So let us go back now. I guess an elegant sound transition would've been a good idea there, but whatever. Let us go back now in time to a Saturday night. It is time to meet our cast of characters. There are Larry and Barry, the owners of The Wieners Circle. Larry's a 50-year-old man in Spandex pants when he works Saturday nights. He lives in the high-rise across the street from The Wieners Circle. That's on Clark Street, by the way, between Fullerton and Diversey. Larry lives on the lowest floor so he can see in.

Barry is 41. Shot up from 180 pounds to 300 since they bought The Wieners Circle, from eating the mistakes, he says. In the last two years, he's lost 100 of those pounds. And sitting on the picnic tables in front of the hot dog stand, they laugh about all the excuses that employees used to get out of work or show up late over the course of years. And they're talking about this when right at that moment, their night shift grill man walks up.

Barry Nemerow

Here comes one of our employees who was supposed to be in at 8:00. He's moseying in like nothing ever happened. You're about to hear one of the excuses. This is Tony. Tell him why you were supposed to be here at 8:00 and you're here at 10:00.

Tony

I'm sorry. But I got a flat tire, so--

Barry Nemerow

See? That was one of the excuses. That's an old one. Thank you anyways, Tony.

Larry Gold

He doesn't even own a car.

Barry Nemerow

Yeah, so that was--

Larry Gold

The bus.

Barry Nemerow

The bus had the flat tire, I think. As you can see, we're not uptight about it.

Ira Glass

These guys are like the Car Guys, you know? I don't know if you're getting much sense of this. When they first opened The Wieners Circle 15 years ago, this is the sort of thing, showing up late, that they would fire people for. But they realized over time that it takes so long to train somebody that it just was not worth it for them to hire somebody new who then would have exactly the same number of late days and excuses and all that. So they have mellowed. They have mellowed over the years. And they view that as basically their experience, they told me.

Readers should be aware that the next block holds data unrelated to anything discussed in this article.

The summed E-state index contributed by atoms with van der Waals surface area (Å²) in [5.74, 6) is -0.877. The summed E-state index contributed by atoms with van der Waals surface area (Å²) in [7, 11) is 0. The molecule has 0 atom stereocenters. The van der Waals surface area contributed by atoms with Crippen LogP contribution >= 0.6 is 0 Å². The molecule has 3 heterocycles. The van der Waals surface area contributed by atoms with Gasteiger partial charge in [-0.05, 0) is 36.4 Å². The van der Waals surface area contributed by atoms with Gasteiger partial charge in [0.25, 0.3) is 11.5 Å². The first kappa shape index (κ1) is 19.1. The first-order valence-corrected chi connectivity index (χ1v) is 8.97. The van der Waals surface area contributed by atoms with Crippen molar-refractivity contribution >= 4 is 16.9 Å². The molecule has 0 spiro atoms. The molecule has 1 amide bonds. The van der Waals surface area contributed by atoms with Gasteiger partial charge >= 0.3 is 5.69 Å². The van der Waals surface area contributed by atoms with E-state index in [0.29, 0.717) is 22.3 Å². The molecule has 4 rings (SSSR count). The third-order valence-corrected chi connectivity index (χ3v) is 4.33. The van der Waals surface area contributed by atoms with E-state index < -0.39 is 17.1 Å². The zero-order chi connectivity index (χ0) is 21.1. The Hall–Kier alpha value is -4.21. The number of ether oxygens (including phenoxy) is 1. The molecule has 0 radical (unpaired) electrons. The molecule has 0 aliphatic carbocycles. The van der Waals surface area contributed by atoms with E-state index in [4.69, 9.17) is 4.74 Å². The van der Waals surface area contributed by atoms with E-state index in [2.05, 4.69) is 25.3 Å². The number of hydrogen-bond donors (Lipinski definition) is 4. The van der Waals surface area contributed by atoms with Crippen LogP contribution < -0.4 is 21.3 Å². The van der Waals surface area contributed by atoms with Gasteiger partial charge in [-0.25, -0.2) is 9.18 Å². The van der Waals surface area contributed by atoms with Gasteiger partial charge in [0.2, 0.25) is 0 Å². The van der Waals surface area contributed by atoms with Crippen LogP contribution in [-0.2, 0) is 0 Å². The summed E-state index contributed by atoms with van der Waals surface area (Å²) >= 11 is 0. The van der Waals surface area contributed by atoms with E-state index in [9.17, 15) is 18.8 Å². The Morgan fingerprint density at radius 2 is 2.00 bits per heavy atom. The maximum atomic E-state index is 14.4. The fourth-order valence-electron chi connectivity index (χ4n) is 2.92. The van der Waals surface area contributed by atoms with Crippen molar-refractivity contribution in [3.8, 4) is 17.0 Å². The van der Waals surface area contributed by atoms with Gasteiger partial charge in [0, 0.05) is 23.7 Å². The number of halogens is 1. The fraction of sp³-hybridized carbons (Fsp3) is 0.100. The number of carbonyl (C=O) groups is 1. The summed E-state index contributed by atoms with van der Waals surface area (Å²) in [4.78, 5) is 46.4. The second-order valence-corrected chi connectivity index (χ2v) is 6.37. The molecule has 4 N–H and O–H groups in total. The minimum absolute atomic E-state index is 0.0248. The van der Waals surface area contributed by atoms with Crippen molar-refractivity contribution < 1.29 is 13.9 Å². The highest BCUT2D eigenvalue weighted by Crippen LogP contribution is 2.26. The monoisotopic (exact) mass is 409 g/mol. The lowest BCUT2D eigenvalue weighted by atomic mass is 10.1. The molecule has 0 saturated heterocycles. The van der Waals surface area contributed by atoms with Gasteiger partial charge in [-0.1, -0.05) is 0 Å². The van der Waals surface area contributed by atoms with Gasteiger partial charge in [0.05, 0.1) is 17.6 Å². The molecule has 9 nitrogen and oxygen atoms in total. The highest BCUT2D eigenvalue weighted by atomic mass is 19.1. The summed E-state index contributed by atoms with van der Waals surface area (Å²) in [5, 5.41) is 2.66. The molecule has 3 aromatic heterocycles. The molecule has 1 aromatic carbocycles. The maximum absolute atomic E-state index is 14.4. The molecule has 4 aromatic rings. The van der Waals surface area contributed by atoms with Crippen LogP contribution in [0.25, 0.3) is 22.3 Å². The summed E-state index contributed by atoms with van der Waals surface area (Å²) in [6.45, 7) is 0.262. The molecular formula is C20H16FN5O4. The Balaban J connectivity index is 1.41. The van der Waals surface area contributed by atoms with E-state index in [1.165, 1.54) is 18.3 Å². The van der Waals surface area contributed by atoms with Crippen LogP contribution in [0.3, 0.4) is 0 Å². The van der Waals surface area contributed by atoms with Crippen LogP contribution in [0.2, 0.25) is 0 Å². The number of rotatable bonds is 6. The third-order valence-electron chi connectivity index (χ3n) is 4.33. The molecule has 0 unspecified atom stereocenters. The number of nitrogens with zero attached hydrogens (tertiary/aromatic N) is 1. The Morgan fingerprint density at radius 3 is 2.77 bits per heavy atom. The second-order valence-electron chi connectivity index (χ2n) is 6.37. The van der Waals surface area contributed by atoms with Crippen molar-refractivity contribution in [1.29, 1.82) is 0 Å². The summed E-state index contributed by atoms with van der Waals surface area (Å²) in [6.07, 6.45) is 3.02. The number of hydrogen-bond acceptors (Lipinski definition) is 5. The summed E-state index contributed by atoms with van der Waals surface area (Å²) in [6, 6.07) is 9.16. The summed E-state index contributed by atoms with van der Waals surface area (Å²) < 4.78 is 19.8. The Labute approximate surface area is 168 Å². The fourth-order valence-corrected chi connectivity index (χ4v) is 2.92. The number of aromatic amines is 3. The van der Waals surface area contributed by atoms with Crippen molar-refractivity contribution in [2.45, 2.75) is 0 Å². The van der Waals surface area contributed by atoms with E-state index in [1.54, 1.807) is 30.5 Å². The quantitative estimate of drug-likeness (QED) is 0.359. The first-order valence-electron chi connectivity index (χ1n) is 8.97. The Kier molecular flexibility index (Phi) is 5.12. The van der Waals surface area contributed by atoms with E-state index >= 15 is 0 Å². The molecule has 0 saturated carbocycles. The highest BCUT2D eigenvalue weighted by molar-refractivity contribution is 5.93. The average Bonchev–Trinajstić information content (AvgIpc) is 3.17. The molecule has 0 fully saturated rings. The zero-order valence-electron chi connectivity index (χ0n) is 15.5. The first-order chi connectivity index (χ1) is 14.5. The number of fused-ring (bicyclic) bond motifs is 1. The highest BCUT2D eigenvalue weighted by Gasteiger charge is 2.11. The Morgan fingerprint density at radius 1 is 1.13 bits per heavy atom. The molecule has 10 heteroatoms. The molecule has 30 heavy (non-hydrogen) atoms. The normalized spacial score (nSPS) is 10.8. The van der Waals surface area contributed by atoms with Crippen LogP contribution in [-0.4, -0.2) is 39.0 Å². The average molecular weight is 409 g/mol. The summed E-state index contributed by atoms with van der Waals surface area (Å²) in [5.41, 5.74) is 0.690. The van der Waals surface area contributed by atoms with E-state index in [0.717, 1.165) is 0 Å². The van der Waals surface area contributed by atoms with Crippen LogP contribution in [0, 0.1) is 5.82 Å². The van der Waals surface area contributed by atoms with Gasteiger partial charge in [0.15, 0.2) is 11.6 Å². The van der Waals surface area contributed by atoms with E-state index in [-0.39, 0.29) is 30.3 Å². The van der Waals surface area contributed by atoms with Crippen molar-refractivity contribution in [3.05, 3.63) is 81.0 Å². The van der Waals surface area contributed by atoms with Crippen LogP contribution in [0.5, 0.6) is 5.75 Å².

On the Saturday night shift, there's also Vicky who is married to Barry, but refuses to work the same shift as Barry does. There's Noni on fries, Tony on the grill, Patricia and Freddie at the counter with Coffee. Coffee is a person, by the way. Coffee is a person whose real name is Pat, but she insists on Coffee because, as she will be the first to tell you--

Coffee

Because I grind so fine.

Larry Gold

She's the backbone. Everybody asks for--

Barry Nemerow

You'll see her at her best, though, after midnight.

Coffee

After midnight, baby. I'm good after midnight.

Ira Glass

It is Coffee who sticks her long tongue out at men, on request and not. It is Coffee who can get the last word with any customer. It is Coffee, by the way, who accidentally cursed out Laurence Fishburne this week in the restaurant, not realizing who he was. The night I was there, a guy walked in at one point early in the night and says to Coffee and Patricia, who are standing behind the counter, "You work here?" And, of course, it's Coffee who says--

Customer 6

Do you work here?

Coffee

[BLEEP] no. We're just standing back here for decoration. What the [BLEEP] you thought?

Patricia

We just standing here because we like it.

Coffee

What the [BLEEP] are you having?

Ira Glass

The guy sputters. Newcomers to The Wieners Circle late at night usually are not prepared for what they get. Regulars, on the other hand, come in all night and try to get the last word on Coffee and on everybody else. But especially on Coffee. Coffee's like-- you know those old Westerns where there's the gunslinger who's the top gun? That's Coffee. And that's the problem with being the top gun, if you remember your John Wayne movies. That's the problem with being the top gun. There's always somebody who thinks he's just a little quicker.